Does Gold Stick to a Magnet?
Does a Magnet Stick to Gold?
Gold experts often get asked this question about magnetism in jewelry; whether or not a magnet will stick depends on several variables, including its karat level and whether or not the piece contains other metal alloys.
Real Gold Doesn't Stick to Magnets
When testing gold with a magnet, one important fact should be noted - gold itself is nonmagnetic. Unlike copper and silver metals which contain electrons that attract magnets.
However, some gold alloys may increase magnetism and cause items made with pure gold to respond positively to a magnet test. Some such metals include iron, nickel, cobalt and gadolinium.
These metals contain high concentrations of electrons, or small particles with negative charges that attract magnets strongly. As a result, these materials are frequently used as conductors in electrical wires and other applications that need an intense magnetic field.
Acid testing is another effective method to determine whether jewelry is genuine gold. A small amount of nitric acid is applied directly onto an item and then held near a strong magnet; if its color changes from red to green after 10-20 seconds, that indicates 18K+ content in its material composition. Evaluators and professionals frequently employ this test method when verifying authenticity of jewelry products they test.
If an item doesn't respond to magnet, it could be counterfeit and made of non-magnetic materials. Before buying gold coins or jewelry pieces online, it is prudent to conduct this test and perform this due diligence test first.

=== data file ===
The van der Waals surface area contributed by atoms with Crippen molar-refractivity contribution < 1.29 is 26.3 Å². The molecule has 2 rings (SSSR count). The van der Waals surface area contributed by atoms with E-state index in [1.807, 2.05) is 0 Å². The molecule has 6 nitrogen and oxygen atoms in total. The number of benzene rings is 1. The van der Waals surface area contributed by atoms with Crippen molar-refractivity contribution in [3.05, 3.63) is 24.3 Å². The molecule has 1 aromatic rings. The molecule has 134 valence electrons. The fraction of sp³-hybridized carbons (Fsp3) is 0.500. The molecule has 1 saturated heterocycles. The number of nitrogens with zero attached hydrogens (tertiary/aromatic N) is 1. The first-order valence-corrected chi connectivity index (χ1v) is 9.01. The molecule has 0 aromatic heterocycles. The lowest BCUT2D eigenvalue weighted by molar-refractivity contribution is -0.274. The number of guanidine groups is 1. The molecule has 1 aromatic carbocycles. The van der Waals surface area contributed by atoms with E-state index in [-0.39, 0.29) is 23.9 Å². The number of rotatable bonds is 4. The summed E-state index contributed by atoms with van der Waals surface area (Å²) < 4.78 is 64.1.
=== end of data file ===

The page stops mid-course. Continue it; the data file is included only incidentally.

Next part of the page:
The second factor to keep in mind when purchasing jewelry made from pure gold is whether or not its composition consists of 100% pure gold. While many gold pieces do contain 100% of it, most pieces instead combine other metals into their composition for strength and durability purposes. To create quality jewelry pieces made of 100% pure gold would likely not last very long!
Gold-plated pieces feature a thin coating of gold over copper or silver base metals to provide a beautiful surface and to make the piece stronger; this allows for a sleek and attractive finish while strengthening it at the same time. However, fake gold pieces made out of copper or silver may not attract to a magnet test as their fakeness will not show through in their magnetic properties.
Gold jewelry is not the best option due to its malleability and soft texture, making it difficult to create pieces with long-term wearability. Therefore, most gold-plated pieces consist of base metals such as copper or silver coated with a thin layer of gold for a stunningly beautiful finish.
If you are concerned about the authenticity of your jewelry, conducting additional tests to ascertain its karat level can be of great assistance. A professional appraiser will be able to accurately identify this level for your piece and help determine if its investment value justifies itself.